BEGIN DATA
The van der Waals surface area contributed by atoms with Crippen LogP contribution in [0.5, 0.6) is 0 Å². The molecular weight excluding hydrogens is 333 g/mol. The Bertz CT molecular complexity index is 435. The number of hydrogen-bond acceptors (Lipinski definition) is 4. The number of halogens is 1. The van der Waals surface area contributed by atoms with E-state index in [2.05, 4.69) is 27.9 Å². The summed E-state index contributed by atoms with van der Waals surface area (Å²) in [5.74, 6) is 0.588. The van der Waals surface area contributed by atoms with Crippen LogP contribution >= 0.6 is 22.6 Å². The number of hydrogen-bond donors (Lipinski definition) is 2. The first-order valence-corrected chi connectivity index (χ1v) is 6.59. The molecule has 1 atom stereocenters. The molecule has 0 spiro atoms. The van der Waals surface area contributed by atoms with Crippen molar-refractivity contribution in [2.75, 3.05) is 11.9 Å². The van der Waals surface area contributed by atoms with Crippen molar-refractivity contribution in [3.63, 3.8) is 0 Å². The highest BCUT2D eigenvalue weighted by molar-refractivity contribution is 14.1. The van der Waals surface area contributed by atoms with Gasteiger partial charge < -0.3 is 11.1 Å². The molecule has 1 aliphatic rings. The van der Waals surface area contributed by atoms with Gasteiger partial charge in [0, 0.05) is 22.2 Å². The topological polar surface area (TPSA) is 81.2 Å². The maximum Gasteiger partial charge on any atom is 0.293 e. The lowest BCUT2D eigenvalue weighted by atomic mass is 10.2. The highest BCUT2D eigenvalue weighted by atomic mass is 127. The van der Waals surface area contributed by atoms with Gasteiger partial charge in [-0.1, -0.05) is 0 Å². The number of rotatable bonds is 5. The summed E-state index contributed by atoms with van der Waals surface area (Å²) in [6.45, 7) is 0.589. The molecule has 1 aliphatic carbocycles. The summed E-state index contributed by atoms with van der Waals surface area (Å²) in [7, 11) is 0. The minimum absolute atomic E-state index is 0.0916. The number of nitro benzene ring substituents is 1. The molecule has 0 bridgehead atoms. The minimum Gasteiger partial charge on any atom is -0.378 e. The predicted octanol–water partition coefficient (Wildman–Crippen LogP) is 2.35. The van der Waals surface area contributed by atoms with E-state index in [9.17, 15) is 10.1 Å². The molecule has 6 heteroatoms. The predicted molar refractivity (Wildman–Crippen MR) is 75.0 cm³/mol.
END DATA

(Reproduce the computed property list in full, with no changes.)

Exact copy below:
The van der Waals surface area contributed by atoms with Crippen LogP contribution in [0.5, 0.6) is 0 Å². The molecular weight excluding hydrogens is 333 g/mol. The Bertz CT molecular complexity index is 435. The number of hydrogen-bond acceptors (Lipinski definition) is 4. The number of halogens is 1. The van der Waals surface area contributed by atoms with E-state index in [2.05, 4.69) is 27.9 Å². The summed E-state index contributed by atoms with van der Waals surface area (Å²) in [5.74, 6) is 0.588. The van der Waals surface area contributed by atoms with Crippen LogP contribution >= 0.6 is 22.6 Å². The number of hydrogen-bond donors (Lipinski definition) is 2. The first-order valence-corrected chi connectivity index (χ1v) is 6.59. The molecule has 1 atom stereocenters. The molecule has 0 spiro atoms. The van der Waals surface area contributed by atoms with Crippen molar-refractivity contribution in [2.75, 3.05) is 11.9 Å². The van der Waals surface area contributed by atoms with Crippen molar-refractivity contribution in [3.63, 3.8) is 0 Å². The highest BCUT2D eigenvalue weighted by molar-refractivity contribution is 14.1. The van der Waals surface area contributed by atoms with Gasteiger partial charge < -0.3 is 11.1 Å². The molecule has 1 aliphatic rings. The van der Waals surface area contributed by atoms with Gasteiger partial charge in [0, 0.05) is 22.2 Å². The topological polar surface area (TPSA) is 81.2 Å². The maximum Gasteiger partial charge on any atom is 0.293 e. The lowest BCUT2D eigenvalue weighted by atomic mass is 10.2. The highest BCUT2D eigenvalue weighted by atomic mass is 127. The van der Waals surface area contributed by atoms with Gasteiger partial charge in [-0.1, -0.05) is 0 Å². The number of rotatable bonds is 5. The summed E-state index contributed by atoms with van der Waals surface area (Å²) in [6.45, 7) is 0.589. The molecule has 1 aliphatic carbocycles. The summed E-state index contributed by atoms with van der Waals surface area (Å²) in [7, 11) is 0. The minimum absolute atomic E-state index is 0.0916. The number of nitro benzene ring substituents is 1. The molecule has 0 bridgehead atoms. The minimum Gasteiger partial charge on any atom is -0.378 e. The predicted octanol–water partition coefficient (Wildman–Crippen LogP) is 2.35. The van der Waals surface area contributed by atoms with E-state index in [9.17, 15) is 10.1 Å². The molecule has 6 heteroatoms. The predicted molar refractivity (Wildman–Crippen MR) is 75.0 cm³/mol.